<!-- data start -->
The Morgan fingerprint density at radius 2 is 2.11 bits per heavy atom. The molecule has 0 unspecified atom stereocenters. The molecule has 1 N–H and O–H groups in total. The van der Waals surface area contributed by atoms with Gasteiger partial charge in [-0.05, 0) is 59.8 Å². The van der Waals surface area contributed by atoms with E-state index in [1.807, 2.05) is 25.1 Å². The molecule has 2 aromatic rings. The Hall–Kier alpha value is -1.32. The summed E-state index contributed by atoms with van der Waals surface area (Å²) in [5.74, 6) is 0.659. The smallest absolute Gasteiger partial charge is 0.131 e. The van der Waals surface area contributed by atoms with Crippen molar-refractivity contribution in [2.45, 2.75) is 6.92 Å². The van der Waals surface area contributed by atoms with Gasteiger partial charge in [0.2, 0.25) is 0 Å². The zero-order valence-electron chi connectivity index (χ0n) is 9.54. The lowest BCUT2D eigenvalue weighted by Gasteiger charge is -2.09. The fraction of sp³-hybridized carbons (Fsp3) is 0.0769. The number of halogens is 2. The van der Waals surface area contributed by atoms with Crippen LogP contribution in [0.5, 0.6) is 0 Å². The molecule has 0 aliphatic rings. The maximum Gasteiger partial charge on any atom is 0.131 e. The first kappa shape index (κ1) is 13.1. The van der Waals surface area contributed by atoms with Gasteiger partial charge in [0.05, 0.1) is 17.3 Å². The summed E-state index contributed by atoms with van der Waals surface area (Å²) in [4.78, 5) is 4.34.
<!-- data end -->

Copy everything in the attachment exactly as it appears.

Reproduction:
The Morgan fingerprint density at radius 2 is 2.11 bits per heavy atom. The molecule has 0 unspecified atom stereocenters. The molecule has 1 N–H and O–H groups in total. The van der Waals surface area contributed by atoms with Gasteiger partial charge in [-0.05, 0) is 59.8 Å². The van der Waals surface area contributed by atoms with E-state index in [1.807, 2.05) is 25.1 Å². The molecule has 2 aromatic rings. The Hall–Kier alpha value is -1.32. The summed E-state index contributed by atoms with van der Waals surface area (Å²) in [5.74, 6) is 0.659. The smallest absolute Gasteiger partial charge is 0.131 e. The van der Waals surface area contributed by atoms with Crippen molar-refractivity contribution in [2.45, 2.75) is 6.92 Å². The van der Waals surface area contributed by atoms with Gasteiger partial charge in [0.2, 0.25) is 0 Å². The zero-order valence-electron chi connectivity index (χ0n) is 9.54. The lowest BCUT2D eigenvalue weighted by Gasteiger charge is -2.09. The fraction of sp³-hybridized carbons (Fsp3) is 0.0769. The number of halogens is 2. The van der Waals surface area contributed by atoms with Crippen LogP contribution in [0.5, 0.6) is 0 Å². The molecule has 0 aliphatic rings. The maximum Gasteiger partial charge on any atom is 0.131 e. The first kappa shape index (κ1) is 13.1. The van der Waals surface area contributed by atoms with Gasteiger partial charge in [0.05, 0.1) is 17.3 Å². The summed E-state index contributed by atoms with van der Waals surface area (Å²) in [4.78, 5) is 4.34.